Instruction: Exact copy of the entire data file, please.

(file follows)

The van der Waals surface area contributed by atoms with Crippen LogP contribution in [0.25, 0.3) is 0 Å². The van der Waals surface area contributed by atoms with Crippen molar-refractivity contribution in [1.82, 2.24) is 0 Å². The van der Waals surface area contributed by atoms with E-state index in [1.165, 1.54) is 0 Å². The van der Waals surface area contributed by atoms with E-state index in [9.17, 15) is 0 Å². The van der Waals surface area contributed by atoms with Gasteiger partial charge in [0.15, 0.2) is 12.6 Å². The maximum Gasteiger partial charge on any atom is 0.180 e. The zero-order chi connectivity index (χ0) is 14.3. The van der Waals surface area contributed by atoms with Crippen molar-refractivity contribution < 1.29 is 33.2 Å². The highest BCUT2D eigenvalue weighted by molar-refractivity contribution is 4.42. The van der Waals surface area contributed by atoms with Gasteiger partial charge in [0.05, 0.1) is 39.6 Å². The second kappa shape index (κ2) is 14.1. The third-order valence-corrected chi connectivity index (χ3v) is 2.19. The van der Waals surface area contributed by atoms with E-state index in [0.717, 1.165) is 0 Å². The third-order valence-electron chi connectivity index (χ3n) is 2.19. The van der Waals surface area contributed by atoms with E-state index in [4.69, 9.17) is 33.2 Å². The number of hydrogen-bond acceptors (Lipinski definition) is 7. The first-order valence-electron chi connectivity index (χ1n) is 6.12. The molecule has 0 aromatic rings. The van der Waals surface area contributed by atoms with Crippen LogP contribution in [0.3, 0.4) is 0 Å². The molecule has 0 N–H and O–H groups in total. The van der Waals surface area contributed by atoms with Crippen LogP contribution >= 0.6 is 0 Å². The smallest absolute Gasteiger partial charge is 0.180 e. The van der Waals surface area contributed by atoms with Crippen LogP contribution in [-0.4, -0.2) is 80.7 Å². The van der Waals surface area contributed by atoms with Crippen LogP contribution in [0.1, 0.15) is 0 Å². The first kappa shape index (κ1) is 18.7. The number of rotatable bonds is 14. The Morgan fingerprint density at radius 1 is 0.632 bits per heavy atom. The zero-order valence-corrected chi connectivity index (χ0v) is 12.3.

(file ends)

The van der Waals surface area contributed by atoms with Crippen LogP contribution in [0.25, 0.3) is 0 Å². The van der Waals surface area contributed by atoms with Crippen molar-refractivity contribution in [1.82, 2.24) is 0 Å². The van der Waals surface area contributed by atoms with E-state index in [1.165, 1.54) is 0 Å². The van der Waals surface area contributed by atoms with E-state index in [9.17, 15) is 0 Å². The van der Waals surface area contributed by atoms with Gasteiger partial charge in [0.15, 0.2) is 12.6 Å². The maximum Gasteiger partial charge on any atom is 0.180 e. The zero-order chi connectivity index (χ0) is 14.3. The van der Waals surface area contributed by atoms with Crippen molar-refractivity contribution < 1.29 is 33.2 Å². The highest BCUT2D eigenvalue weighted by molar-refractivity contribution is 4.42. The van der Waals surface area contributed by atoms with Gasteiger partial charge in [0.05, 0.1) is 39.6 Å². The second kappa shape index (κ2) is 14.1. The third-order valence-corrected chi connectivity index (χ3v) is 2.19. The van der Waals surface area contributed by atoms with E-state index in [0.717, 1.165) is 0 Å². The third-order valence-electron chi connectivity index (χ3n) is 2.19. The van der Waals surface area contributed by atoms with E-state index in [4.69, 9.17) is 33.2 Å². The number of hydrogen-bond acceptors (Lipinski definition) is 7. The first-order valence-electron chi connectivity index (χ1n) is 6.12. The molecule has 0 aromatic rings. The van der Waals surface area contributed by atoms with Crippen LogP contribution in [0.3, 0.4) is 0 Å². The molecule has 0 N–H and O–H groups in total. The van der Waals surface area contributed by atoms with Crippen LogP contribution >= 0.6 is 0 Å². The smallest absolute Gasteiger partial charge is 0.180 e. The van der Waals surface area contributed by atoms with Crippen LogP contribution in [-0.4, -0.2) is 80.7 Å². The van der Waals surface area contributed by atoms with Crippen LogP contribution in [0.1, 0.15) is 0 Å². The first kappa shape index (κ1) is 18.7. The number of rotatable bonds is 14. The Morgan fingerprint density at radius 1 is 0.632 bits per heavy atom. The zero-order valence-corrected chi connectivity index (χ0v) is 12.3.